RUSH: Last night on DNCTV's Decision '08, political analyst Norah O'Donnell reported this about the exit poll data.
O'DONNELL: There are some Republicans who are choosing to vote in the Democratic primary. First, let's look at the party identification mix in Ohio. Look at the Republican crossovers down here. That's really interesting: 10% this year. That's five times as many in the last election. Also in Texas there is again that bigger Republican crossover in this primary than in the last election. Remember, Rush Limbaugh has called for Republicans to cross over and vote for Clinton, essentially to "bloody up" Obama. Those were the words he used. So he may have planted that idea in a sense, quote, unquote, giving permission to Republicans to cross party lines. But that is a significant number that has decided to vote today.
RUSH: But CNN had a little bit different take on their Election Center last night. Soledad O'Brien and their political analyst Bill Schneider had this exchange about the effect in Texas.
O'BRIEN: ...Rush Limbaugh, who was urging in Texas who can vote in the Democratic primary, to go out and vote for Hillary Clinton so we wanted to see if that was going to have some kind of effect on this race.
O'BRIEN: What did you find?
SCHNEIDER: Nooooot much. (laughter) Only 9% of the Texas Democratic primary voters were self-described Republicans and they voted for Barack Obama, 53... 46%, almost half, voted for Hillary Clinton so maybe that was some influence from Mr. Limbaugh.
RUSH: But not much. So PMSNBC and CNN disagree with their numbers. Then on PBS last night, The NewsHour with Jim Lehrer, Amy Walter of the Hotline took a neutral position. She's not sure about the Limbaugh Effect.
WALTER: Rush Limbaugh got into it, saying, "Hey, go out there and vote for Hillary Clinton, Republicans, so we can keep the Democrats fighting and keep this going on for some time." So we don't know. So much of that early voting when we've seen those numbers, are coming from Republican counties turning out and picking up Democratic ballots!
RUSH: Hmm. Hmmmm. Sounds like the conclusion here is rather unmistakable. Moving on now to Chris Matthews, Election '08, PMSNBC; here is an apoplectic Chris Matthews describing to a T why we needed Hillary to win in this primary to continue.
MATTHEWS: You have to wonder if you, uh, are a Democrat tonight and you want to win the general election if any of this tonight is good news. Is it useful for the party to face seven weeks in Pennsylvania, six media markets, $30 million spent in both directions blasting each other out of the saddle --
MATTHEWS: -- in a state you absolutely, positively have to carry? It's not good news to spend seven weeks in Pennsylvania blasting each other, if you're Democrats. This country's in a rut on the war in Iraq and pending wars elsewhere in the Middle East, the economy! Everything! We're in a rut! We can't fix anything, whether it's Medicare, Medicaid, Social Security! We can't fix our health care system! Nothing's done since '65 when we did the civil rights bill. People want something done. Will that something get done if we have an election that bogs down in Pennsylvania with seven weeks of Democrats killing each other?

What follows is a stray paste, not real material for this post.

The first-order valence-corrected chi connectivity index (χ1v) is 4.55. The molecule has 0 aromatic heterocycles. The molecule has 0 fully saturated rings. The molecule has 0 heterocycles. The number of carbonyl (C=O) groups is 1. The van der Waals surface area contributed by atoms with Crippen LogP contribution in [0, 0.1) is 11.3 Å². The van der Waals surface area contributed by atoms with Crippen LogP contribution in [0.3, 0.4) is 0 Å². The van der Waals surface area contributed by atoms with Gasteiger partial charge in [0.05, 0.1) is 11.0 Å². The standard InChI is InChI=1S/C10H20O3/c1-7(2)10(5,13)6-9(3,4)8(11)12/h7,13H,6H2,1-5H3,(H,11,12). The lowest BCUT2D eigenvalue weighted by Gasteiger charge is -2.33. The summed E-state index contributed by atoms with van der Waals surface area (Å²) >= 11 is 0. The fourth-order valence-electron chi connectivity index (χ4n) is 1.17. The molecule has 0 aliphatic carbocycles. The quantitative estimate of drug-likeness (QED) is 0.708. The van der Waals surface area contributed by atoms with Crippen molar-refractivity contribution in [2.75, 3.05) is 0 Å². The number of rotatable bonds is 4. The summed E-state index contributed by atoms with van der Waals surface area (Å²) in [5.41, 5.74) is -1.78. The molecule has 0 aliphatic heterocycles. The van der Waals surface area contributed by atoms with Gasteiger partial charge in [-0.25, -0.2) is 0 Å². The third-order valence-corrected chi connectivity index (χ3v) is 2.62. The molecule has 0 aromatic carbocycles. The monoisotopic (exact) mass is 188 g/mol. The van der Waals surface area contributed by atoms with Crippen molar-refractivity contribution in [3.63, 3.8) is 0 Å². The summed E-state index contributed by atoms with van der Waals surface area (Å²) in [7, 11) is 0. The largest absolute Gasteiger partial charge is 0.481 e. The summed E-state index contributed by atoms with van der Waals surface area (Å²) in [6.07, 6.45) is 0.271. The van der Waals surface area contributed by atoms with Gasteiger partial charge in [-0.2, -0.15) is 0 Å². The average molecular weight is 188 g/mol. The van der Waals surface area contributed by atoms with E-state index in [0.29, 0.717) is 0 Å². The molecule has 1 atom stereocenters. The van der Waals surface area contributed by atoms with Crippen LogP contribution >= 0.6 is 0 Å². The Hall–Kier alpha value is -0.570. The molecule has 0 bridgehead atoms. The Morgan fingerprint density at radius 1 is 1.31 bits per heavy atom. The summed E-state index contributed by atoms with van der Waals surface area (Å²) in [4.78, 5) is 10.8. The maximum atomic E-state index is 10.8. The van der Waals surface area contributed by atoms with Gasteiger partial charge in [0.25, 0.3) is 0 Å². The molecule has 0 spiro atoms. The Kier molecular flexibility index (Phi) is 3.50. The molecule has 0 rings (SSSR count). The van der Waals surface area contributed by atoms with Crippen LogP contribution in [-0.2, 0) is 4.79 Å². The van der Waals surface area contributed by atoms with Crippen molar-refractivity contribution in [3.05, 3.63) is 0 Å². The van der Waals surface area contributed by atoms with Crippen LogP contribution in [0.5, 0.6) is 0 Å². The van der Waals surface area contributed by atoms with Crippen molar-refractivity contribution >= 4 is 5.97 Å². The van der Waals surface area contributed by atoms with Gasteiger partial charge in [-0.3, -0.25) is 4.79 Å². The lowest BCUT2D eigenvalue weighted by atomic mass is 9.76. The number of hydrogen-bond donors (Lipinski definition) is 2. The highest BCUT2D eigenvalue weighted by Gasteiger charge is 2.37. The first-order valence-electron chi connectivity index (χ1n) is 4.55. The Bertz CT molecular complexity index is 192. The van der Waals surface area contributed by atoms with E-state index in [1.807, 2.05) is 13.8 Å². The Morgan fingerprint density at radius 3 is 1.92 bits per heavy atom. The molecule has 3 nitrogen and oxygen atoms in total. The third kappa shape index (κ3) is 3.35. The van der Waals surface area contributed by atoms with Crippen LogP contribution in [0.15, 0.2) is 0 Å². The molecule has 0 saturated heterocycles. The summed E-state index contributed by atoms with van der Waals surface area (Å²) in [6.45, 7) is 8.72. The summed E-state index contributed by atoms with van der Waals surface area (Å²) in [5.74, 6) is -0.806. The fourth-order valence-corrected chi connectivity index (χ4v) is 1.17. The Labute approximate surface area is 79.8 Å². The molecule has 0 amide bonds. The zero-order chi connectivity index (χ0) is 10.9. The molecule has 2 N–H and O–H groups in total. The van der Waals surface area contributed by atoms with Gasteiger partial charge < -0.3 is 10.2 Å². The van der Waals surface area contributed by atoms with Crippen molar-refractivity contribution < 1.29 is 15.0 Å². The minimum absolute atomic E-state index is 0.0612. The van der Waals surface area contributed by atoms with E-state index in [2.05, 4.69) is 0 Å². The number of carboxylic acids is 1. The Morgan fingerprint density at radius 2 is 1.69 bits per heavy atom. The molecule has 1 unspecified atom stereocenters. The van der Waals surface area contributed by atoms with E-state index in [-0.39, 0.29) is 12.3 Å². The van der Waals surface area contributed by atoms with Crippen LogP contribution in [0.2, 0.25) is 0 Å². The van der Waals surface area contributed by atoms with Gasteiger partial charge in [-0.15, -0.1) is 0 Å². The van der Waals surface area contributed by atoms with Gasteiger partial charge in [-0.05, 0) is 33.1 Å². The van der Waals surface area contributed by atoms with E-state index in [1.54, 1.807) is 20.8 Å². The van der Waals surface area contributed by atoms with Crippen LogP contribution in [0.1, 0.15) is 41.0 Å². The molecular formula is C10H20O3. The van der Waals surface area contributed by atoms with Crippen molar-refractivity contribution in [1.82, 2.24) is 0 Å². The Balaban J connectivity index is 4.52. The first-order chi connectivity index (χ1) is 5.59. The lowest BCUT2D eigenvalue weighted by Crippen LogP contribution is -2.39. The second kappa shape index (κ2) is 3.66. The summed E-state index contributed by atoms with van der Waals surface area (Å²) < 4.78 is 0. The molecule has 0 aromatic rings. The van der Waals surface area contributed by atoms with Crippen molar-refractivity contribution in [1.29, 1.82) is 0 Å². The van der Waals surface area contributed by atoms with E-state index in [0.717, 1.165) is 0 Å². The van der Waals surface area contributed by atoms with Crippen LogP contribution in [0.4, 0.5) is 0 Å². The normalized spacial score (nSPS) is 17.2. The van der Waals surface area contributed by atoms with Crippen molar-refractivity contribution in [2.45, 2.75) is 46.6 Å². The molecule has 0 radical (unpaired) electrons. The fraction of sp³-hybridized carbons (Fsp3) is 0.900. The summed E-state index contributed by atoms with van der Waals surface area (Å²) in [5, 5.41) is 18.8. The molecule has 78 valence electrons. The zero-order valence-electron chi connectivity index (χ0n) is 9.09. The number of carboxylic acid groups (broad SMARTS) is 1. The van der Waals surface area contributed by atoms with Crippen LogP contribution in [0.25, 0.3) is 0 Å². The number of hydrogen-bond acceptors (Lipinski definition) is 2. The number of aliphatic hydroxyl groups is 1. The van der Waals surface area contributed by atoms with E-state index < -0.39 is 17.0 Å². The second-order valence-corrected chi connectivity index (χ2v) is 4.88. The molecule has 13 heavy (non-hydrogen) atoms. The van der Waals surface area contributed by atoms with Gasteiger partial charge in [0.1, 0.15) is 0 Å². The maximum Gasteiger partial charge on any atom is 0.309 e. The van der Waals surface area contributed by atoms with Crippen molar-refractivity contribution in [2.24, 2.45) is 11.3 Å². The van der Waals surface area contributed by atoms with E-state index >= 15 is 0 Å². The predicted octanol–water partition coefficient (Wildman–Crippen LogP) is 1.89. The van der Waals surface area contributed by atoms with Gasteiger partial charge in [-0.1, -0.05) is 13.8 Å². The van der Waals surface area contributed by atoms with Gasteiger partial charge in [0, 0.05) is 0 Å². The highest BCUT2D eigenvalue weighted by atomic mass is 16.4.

RUSH: Aside from the gibberish about nothing getting done in this country, does that not make my point (laughs) of what we are trying to accomplish here? This is the last thing the Democrats wanted to see, and they're going to have to see it, and it's not just Pennsylvania. Forget Pennsylvania, forget April 22nd. You are talking June the 7th, Puerto Rico and beyond! Now this business about "nothing having gotten" done since the Civil Rights Act. Here's the problem. Medicare, Social Security, Medicaid, the health care system: All of those things got done, and they are a disaster, and who got them done? Who is preventing their reform? Who's preventing these programs from being reformed? The very people Matthews is concerned about being bogged down in the campaign for six weeks going into Pennsylvania. That's what this stuff is all about! These things are going to break the bank, and there are ways to fix them. He left out the public school system and a number of other things which have gone wrong. On CNN's Election Center, Carl Bernstein said this about Hillary Clinton going negative.
BERNSTEIN: Her only shot is to go so negative on Obama that something sticks and makes these superdelegates say, "We don't want 'em," and as one Clinton strategist said to me today, "We gotta mess him up."
RUSH: I rest my case! Carl Bernstein, of Woodward and Bernstein fame, talking to a Clinton strategerist. "We gotta mess him up." Exactly right, because our side is not going to. They gotta do it -- and, of course, they're the only ones that can do it. Folks, you don't realize... (sigh) I don't even have the guts to say it. You don't realize what a brilliant thing this has been. (interruption) Of course it's been as respectful as hell, Mr. Snerdley! (laughing) Of course it's been respectful. Has it been respectful? It's a good thing it's not Monday, because if I'd have had this much laughter on Monday I'd have been in coughing spasms, I'd be in a hospital.
Pete in Woodbridge, Virginia. Welcome to the EIB Network. Hello, sir.
CALLER: Just fine, Rush. How you doing?
RUSH: Thank you, sir.
CALLER: There's at least eight or nine different reasons for voting for Hillary, and you've enumerated some of them for almost two hours. First of all, fear is Hillary's most effective message against Obama, and that's also McCain's message. So as long as she's running her 3 a.m. ad, she's helping to make McCain's point about the importance of experience and national security experience.
RUSH: That's right. This is actually a great ad for McCain.